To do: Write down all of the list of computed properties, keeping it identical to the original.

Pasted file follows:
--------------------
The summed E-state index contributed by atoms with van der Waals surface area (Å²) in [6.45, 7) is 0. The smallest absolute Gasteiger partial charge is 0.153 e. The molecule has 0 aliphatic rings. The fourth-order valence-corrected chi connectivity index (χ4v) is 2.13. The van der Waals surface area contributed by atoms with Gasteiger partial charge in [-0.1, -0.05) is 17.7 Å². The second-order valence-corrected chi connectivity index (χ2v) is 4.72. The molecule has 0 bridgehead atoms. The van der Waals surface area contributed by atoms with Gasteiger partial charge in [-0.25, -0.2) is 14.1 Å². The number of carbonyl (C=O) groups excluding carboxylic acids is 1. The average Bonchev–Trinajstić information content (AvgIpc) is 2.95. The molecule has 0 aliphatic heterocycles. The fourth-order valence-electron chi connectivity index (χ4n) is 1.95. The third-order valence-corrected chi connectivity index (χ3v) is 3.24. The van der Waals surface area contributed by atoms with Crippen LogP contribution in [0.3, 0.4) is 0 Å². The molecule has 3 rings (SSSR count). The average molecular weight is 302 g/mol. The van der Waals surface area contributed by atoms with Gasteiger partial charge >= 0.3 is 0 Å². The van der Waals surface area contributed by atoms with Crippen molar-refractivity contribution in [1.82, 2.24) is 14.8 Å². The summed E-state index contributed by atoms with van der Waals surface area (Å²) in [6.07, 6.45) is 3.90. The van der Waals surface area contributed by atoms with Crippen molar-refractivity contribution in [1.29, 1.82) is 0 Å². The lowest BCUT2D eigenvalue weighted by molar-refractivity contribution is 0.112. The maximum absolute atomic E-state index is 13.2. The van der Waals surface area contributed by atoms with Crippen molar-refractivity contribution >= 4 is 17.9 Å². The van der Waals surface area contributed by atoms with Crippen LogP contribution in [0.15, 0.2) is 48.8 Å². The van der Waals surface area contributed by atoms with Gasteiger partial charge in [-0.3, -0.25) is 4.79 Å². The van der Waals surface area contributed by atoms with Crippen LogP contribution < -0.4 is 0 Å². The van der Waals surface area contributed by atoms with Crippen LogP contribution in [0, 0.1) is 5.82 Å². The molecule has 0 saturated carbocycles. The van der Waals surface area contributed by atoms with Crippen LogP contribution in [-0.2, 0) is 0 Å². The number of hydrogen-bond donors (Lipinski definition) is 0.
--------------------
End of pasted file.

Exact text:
The summed E-state index contributed by atoms with van der Waals surface area (Å²) in [6.45, 7) is 0. The smallest absolute Gasteiger partial charge is 0.153 e. The molecule has 0 aliphatic rings. The fourth-order valence-corrected chi connectivity index (χ4v) is 2.13. The van der Waals surface area contributed by atoms with Gasteiger partial charge in [-0.1, -0.05) is 17.7 Å². The second-order valence-corrected chi connectivity index (χ2v) is 4.72. The molecule has 0 bridgehead atoms. The van der Waals surface area contributed by atoms with Gasteiger partial charge in [-0.25, -0.2) is 14.1 Å². The number of carbonyl (C=O) groups excluding carboxylic acids is 1. The average Bonchev–Trinajstić information content (AvgIpc) is 2.95. The molecule has 0 aliphatic heterocycles. The fourth-order valence-electron chi connectivity index (χ4n) is 1.95. The third-order valence-corrected chi connectivity index (χ3v) is 3.24. The van der Waals surface area contributed by atoms with Crippen LogP contribution in [0.3, 0.4) is 0 Å². The molecule has 3 rings (SSSR count). The average molecular weight is 302 g/mol. The van der Waals surface area contributed by atoms with Gasteiger partial charge >= 0.3 is 0 Å². The van der Waals surface area contributed by atoms with Crippen molar-refractivity contribution in [1.82, 2.24) is 14.8 Å². The summed E-state index contributed by atoms with van der Waals surface area (Å²) in [6.07, 6.45) is 3.90. The van der Waals surface area contributed by atoms with Crippen molar-refractivity contribution in [1.29, 1.82) is 0 Å². The lowest BCUT2D eigenvalue weighted by molar-refractivity contribution is 0.112. The maximum absolute atomic E-state index is 13.2. The van der Waals surface area contributed by atoms with Crippen molar-refractivity contribution >= 4 is 17.9 Å². The van der Waals surface area contributed by atoms with Crippen LogP contribution in [0.15, 0.2) is 48.8 Å². The van der Waals surface area contributed by atoms with Gasteiger partial charge in [-0.3, -0.25) is 4.79 Å². The van der Waals surface area contributed by atoms with Crippen LogP contribution < -0.4 is 0 Å². The van der Waals surface area contributed by atoms with Crippen LogP contribution in [0, 0.1) is 5.82 Å². The molecule has 0 saturated carbocycles. The van der Waals surface area contributed by atoms with Crippen LogP contribution in [-0.2, 0) is 0 Å². The number of hydrogen-bond donors (Lipinski definition) is 0.